Miss. deploys "Operation Cellblock" to stop inmate calls, texts


By Corrections1 Staff

JACKSON, Miss. — The Mississippi Department of Corrections has announced a move to work with Global Tel*Link and Tecore Networks in the deployment of “Operation Cellblock” to deny inmates access to the wireless network with contraband cell phones. According to a statement released by the three principals in this venture, some 216,320 attempts — from as many as 600 devices a day by inmates inside the Mississippi State Penitentiary at Parchman — have been prevented from being delivered in just the first month of operation.

Corrections and law enforcement officials from the federal government and numerous states were on hand Wednesday to experience the new technology at Parchman, which is the first commercial deployment of its type in the United States.

Mississippi Department of Corrections Commissioner Chris Epps speaks at an event highlighting the early success of
Mississippi Department of Corrections Commissioner Chris Epps speaks at an event highlighting the early success of "Operation Cellblock" at the Mississippi State Penitentiary at Parchman. (AP Photo)

Mississippi Department of Corrections Commissioner Chris Epps commented, “The use of contraband cell phones by prison inmates is the most serious problem for corrections today, and my team and I have left no stone unturned to maintain public safety by eliminating this threat. GTL and Tecore have combined their extensive expertise and sophisticated support to deliver a solution which meets the needs of all of the stakeholders in this issue, most especially the citizens of Mississippi.”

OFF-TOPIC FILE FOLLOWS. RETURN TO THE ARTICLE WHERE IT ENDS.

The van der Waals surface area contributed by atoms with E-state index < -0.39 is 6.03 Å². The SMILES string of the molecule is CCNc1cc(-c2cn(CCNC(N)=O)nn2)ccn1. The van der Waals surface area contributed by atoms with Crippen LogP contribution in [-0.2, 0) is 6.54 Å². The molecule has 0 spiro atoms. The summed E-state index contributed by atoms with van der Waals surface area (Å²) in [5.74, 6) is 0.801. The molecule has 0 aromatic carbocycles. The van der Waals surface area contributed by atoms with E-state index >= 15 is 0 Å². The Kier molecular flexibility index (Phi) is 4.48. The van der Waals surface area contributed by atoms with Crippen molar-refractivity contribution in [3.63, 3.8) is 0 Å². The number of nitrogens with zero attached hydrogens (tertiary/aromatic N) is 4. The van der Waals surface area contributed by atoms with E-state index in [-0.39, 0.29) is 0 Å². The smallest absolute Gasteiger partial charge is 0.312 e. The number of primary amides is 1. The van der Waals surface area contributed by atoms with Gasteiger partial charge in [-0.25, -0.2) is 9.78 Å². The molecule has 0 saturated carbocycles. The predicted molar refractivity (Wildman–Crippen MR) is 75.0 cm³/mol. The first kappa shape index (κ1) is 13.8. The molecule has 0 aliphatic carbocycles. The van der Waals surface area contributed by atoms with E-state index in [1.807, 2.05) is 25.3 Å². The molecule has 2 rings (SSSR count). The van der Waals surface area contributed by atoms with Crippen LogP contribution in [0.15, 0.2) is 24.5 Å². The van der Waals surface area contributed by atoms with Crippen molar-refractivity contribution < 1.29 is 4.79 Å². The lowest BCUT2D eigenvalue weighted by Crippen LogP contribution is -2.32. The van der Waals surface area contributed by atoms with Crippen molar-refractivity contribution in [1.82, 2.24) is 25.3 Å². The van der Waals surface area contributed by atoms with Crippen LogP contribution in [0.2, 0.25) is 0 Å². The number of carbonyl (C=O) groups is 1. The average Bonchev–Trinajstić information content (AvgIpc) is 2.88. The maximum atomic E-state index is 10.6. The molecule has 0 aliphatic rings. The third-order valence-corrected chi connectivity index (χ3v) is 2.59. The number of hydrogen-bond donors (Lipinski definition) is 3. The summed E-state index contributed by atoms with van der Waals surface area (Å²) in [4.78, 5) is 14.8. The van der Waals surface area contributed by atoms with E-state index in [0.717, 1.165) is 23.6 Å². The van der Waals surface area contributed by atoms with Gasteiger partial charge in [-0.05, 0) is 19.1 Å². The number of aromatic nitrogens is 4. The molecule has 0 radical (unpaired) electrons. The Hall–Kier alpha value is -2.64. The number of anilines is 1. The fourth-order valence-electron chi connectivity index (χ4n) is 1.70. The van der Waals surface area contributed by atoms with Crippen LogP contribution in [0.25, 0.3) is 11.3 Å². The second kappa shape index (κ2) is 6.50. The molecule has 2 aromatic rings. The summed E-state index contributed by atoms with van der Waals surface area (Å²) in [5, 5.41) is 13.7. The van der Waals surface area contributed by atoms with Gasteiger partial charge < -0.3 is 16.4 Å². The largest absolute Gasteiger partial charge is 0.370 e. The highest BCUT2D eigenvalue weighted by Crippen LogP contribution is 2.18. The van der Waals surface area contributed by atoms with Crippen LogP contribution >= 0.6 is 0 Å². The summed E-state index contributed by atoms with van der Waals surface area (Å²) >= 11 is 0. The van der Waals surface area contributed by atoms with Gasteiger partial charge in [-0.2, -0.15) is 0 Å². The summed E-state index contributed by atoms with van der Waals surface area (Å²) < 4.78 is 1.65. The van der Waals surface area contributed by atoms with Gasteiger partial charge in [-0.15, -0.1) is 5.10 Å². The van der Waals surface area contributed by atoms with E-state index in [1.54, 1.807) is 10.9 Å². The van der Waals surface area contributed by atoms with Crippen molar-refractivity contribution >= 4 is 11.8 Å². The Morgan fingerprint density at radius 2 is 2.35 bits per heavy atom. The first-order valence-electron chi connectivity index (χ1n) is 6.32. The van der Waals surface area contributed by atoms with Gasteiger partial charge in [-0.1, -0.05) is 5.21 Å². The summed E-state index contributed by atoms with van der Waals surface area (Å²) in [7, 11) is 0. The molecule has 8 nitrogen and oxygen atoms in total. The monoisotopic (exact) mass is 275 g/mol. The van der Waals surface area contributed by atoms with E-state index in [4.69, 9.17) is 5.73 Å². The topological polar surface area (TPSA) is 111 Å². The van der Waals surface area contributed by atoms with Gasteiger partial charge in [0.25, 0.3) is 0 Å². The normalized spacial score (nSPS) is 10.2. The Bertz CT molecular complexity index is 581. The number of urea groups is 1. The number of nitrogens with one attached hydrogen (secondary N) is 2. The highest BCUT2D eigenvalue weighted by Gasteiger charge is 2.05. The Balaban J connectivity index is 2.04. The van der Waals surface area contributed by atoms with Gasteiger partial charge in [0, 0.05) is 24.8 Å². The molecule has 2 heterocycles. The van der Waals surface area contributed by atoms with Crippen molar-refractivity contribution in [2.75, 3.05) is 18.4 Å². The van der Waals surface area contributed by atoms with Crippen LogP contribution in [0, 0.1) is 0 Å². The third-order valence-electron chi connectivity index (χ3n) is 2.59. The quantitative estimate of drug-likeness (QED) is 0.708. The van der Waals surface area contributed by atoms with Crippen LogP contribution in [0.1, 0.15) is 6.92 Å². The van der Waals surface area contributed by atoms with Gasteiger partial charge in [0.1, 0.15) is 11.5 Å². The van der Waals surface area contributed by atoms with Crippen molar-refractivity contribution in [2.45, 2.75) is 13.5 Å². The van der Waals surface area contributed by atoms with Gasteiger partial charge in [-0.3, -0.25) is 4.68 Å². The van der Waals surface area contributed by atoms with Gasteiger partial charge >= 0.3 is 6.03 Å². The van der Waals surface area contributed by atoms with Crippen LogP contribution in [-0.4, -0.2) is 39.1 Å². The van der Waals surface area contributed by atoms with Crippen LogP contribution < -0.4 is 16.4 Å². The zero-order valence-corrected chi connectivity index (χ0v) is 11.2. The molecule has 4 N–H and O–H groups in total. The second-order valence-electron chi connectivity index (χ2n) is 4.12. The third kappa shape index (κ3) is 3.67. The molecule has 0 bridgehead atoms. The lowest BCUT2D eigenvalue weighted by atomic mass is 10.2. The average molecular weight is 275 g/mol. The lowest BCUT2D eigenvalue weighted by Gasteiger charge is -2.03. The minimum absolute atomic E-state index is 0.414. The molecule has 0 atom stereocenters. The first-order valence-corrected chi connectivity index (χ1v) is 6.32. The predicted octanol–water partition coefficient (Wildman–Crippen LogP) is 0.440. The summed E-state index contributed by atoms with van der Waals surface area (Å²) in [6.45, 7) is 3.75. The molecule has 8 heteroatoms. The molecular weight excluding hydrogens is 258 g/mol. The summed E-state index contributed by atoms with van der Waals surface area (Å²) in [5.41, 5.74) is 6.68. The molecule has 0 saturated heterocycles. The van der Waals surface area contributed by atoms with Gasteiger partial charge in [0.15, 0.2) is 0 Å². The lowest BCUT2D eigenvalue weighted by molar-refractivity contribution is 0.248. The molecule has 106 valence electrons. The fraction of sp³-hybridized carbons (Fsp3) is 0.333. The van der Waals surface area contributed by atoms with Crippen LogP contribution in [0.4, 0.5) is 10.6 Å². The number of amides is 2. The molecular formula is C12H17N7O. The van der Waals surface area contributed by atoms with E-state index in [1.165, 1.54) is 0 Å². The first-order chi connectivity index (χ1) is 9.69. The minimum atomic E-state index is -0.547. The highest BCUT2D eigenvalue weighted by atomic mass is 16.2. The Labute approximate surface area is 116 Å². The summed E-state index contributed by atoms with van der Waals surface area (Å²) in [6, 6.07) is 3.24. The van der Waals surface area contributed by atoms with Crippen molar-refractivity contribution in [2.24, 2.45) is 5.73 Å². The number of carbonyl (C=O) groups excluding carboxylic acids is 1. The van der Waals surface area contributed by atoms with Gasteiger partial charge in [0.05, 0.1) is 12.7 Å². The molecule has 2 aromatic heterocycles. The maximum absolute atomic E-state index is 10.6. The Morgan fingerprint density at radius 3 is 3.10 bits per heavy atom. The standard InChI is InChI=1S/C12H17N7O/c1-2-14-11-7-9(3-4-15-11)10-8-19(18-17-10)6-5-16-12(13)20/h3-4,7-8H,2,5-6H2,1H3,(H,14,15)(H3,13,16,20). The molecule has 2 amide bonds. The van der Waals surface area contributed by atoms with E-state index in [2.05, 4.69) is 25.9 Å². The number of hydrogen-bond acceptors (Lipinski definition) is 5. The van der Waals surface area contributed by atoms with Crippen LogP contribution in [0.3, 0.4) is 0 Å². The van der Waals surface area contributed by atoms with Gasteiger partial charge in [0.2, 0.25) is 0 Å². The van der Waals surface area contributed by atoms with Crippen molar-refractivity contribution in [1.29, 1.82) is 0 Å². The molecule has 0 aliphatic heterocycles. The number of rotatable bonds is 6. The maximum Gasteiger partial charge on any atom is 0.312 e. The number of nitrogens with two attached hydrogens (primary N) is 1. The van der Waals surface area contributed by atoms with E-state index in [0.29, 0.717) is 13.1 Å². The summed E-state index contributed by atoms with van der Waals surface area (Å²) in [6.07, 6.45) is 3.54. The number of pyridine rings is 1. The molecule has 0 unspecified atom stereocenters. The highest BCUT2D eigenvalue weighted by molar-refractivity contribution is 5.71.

“Operation Cellblock” is powered by Tecore’s Intelligent Network Access Controller (iNAC) Managed Access system at Parchman. iNAC is a multi-carrier, multi-technology platform which prevents unauthorized cell phone communications, enables legitimate and 911 calls, and has been authorized for operation by the Federal Communications Commission (FCC) as well as all the commercial carriers serving the facility. Tecore introduced the iNAC Managed Access technology two years ago, and has been working with the corrections community as well as with the FCC, other regulatory agencies, and the carriers to meet all of their needs.

iNAC does not require changes to existing law for it to be operated, unlike alternative technologies such as jamming. The system forms a radio frequency umbrella and provides the ability to manage cellular devices within a precisely defined target area. This Managed Access solution provides the system operator with the capability to permit or deny communications from these devices based on a rich policy engine, including allowing 911 calls from even unauthorized devices.

Given the success of the Parchman implementation, MDOC and GTL are working on plans for future deployments at additional MDOC facilities.

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  2. Contraband

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